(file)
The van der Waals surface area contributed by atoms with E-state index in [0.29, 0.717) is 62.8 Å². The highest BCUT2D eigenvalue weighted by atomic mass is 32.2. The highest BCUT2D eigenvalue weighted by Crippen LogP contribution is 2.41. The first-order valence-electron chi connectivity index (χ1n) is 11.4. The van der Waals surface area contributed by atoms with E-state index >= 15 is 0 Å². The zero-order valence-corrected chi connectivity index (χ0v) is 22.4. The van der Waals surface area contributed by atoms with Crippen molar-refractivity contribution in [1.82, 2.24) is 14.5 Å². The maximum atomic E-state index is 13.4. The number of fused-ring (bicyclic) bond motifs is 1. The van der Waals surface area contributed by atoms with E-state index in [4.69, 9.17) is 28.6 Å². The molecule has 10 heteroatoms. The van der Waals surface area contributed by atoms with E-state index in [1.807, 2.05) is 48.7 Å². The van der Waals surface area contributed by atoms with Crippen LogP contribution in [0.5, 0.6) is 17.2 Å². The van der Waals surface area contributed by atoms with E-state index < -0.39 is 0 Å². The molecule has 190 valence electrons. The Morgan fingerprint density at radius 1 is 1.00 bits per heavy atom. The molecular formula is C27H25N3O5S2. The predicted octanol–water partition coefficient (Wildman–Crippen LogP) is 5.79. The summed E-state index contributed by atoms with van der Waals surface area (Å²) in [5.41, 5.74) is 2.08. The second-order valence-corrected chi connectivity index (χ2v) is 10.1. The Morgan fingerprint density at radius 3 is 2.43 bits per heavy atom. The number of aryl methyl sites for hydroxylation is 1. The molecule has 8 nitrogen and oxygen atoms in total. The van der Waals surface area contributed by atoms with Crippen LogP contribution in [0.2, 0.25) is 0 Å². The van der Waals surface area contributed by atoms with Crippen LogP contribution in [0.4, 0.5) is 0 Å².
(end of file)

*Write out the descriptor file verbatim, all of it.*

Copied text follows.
The van der Waals surface area contributed by atoms with E-state index in [0.29, 0.717) is 62.8 Å². The highest BCUT2D eigenvalue weighted by atomic mass is 32.2. The highest BCUT2D eigenvalue weighted by Crippen LogP contribution is 2.41. The first-order valence-electron chi connectivity index (χ1n) is 11.4. The van der Waals surface area contributed by atoms with E-state index >= 15 is 0 Å². The zero-order valence-corrected chi connectivity index (χ0v) is 22.4. The van der Waals surface area contributed by atoms with Crippen molar-refractivity contribution in [1.82, 2.24) is 14.5 Å². The maximum atomic E-state index is 13.4. The number of fused-ring (bicyclic) bond motifs is 1. The van der Waals surface area contributed by atoms with E-state index in [4.69, 9.17) is 28.6 Å². The molecule has 10 heteroatoms. The van der Waals surface area contributed by atoms with E-state index in [1.807, 2.05) is 48.7 Å². The van der Waals surface area contributed by atoms with Crippen LogP contribution in [0.5, 0.6) is 17.2 Å². The van der Waals surface area contributed by atoms with E-state index < -0.39 is 0 Å². The molecule has 190 valence electrons. The Morgan fingerprint density at radius 1 is 1.00 bits per heavy atom. The molecular formula is C27H25N3O5S2. The predicted octanol–water partition coefficient (Wildman–Crippen LogP) is 5.79. The summed E-state index contributed by atoms with van der Waals surface area (Å²) in [5.41, 5.74) is 2.08. The second-order valence-corrected chi connectivity index (χ2v) is 10.1. The Morgan fingerprint density at radius 3 is 2.43 bits per heavy atom. The number of aryl methyl sites for hydroxylation is 1. The molecule has 8 nitrogen and oxygen atoms in total. The van der Waals surface area contributed by atoms with Crippen LogP contribution in [0.2, 0.25) is 0 Å². The van der Waals surface area contributed by atoms with Crippen LogP contribution in [0.4, 0.5) is 0 Å².